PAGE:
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  1. Definition. Urinary tract infection (UTI) is the presence of pathogenic bacteria or fungus in the urinary tract with or without symptoms of infection. A definitive diagnosis is made by culture of any organism in a urine specimen that has been properly collected by suprapubic bladder aspiration (>10,000 col), ideally, or by gentle catheterization (>100,000 col).

  2. Incidence. Various series report an incidence of 0.5–1.0% in term infants weighing >2500 g and higher rates (3–5%) in premature infants or infants weighing <2500 g. (Note: In the neonatal period, there is a greater incidence among males than females.) The predominant organisms are Gram-negative rods; Escherichia coli is the most common. In neonates, UTIs are most frequently acquired by hematogenous spread.

  3. Pathophysiology. The three routes with which the urinary tract can become infected are retrograde ascent of fecal-perineal bacteria, introduction of bacteria into urinary system by instrumentation (eg, catheter insertion), or urinary tract involvement as part of a systemic infection (may see Gram-positive species). When a UTI is present in an infant <1 year of age, an associated urinary tract abnormality is found in ~50% of neonates. Associated anomalies that may give rise to a UTI include neurogenic bladder, posterior urethral valves, vesicoureteral reflux, and ureteropelvic junction obstruction.

  4. Risk factors include indwelling urinary catheters, systemic sepsis with hematogenous seeding of the urinary tract, urinary tract obstruction, neurogenic bladder (myelodysplasia), and male newborns. Evidence suggests that uncircumcised males may be at higher risk for UTIs. Ritual (religious) circumcision performed by nonphysicians may be a risk factor for male UTI.

  5. Clinical presentation

      1. Signs of sepsis. The infant may have frank signs of sepsis (respiratory distress, apnea, bradycardia, hypoglycemia, or poor perfusion) or abdominal distention.

      1. Nonspecific findings. The signs are often subtle and may include lethargy, irritability, poor feeding, vomiting, jaundice, or failure to thrive.

  6. Diagnosis

      1. Laboratory studies

          1. Urine culture. Suprapubic aspiration or bladder catheterization is mandatory for a dependable urine culture in a neonate. Some clinicians consider "bag" urine inadequate to achieve reliable culture results.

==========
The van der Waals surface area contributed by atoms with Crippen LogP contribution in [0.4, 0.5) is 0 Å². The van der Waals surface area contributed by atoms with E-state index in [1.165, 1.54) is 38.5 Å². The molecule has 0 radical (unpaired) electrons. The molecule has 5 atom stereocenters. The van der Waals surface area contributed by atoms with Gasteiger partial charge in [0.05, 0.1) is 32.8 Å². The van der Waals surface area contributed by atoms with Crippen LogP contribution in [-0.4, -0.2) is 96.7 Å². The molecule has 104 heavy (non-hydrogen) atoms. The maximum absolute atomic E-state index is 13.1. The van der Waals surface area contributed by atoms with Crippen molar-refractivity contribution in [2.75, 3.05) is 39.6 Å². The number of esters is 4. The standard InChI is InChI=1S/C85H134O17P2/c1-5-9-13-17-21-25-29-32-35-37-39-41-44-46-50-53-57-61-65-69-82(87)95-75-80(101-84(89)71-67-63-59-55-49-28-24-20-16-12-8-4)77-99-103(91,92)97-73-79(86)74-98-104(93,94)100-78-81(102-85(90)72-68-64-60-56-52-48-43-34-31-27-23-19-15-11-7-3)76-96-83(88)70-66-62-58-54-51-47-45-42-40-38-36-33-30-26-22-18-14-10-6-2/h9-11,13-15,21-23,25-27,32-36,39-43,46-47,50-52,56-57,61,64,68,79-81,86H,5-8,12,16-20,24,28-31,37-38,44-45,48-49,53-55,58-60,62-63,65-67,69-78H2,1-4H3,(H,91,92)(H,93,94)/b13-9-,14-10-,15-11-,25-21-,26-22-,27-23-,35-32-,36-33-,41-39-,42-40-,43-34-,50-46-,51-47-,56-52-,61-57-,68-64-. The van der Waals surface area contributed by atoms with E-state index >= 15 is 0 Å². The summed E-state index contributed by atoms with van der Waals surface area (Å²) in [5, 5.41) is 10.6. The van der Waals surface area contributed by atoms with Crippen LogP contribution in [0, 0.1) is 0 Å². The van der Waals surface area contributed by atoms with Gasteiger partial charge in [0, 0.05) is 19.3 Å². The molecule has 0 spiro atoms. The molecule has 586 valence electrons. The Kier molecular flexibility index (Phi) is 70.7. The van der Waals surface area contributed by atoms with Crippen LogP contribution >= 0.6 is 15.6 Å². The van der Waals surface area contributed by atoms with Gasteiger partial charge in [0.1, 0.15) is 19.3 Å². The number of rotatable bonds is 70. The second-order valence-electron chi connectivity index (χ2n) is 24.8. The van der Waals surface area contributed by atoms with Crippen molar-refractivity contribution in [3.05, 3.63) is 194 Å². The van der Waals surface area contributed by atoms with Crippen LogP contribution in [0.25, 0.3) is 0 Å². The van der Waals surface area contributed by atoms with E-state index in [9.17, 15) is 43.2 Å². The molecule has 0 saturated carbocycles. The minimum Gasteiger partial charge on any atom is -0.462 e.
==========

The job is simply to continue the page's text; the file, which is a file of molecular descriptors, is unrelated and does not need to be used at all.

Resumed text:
1. Blood cultures should be obtained before starting antibiotic therapy.

          1. Urinalysis. Microscopic examination may show white blood cells, but the presence of bacteria is a more reliable sign of UTI in the neonate, especially when urine is collected by suprapubic aspiration.

          1. The complete blood cell count may show leukocytosis.

          1. Serum bilirubin may be elevated and increased bilirubin levels in neonates with an UTI are related to pathological findings (renal cortex changes) when technetium-99m DMSA renal scintigraphy is performed.

      1. No other studies are indicated.

  7. Management

      1. Initial antibiotic treatment. Initial antibiotic therapy usually consists of broad-spectrum intravenous antibiotics, usually ampicillin and gentamicin, or third-generation cephalosporins, until definitive urine and blood culture results are reported. (For dosages and other pharmacologic information, see Chapter 132.)

      1. Further investigations. Further tests are necessary to rule out anatomic abnormalities in the neonate. Tests such as renal/bladder ultrasonography, contrast voiding cystourethrogram, and renal scan are indicated; at times, an intravenous pyelogram is required for complex problems. Urologic consultation is usually recommended.

  8. Prognosis. Up to a one-fourth of infants can have a recurrent UTI within the first year of life. Effective use of long-term suppressive antibiotics (in the presence of vesicoureteral reflux) along with any indicated corrective surgery has dramatically reduced the long-term incidence of ...

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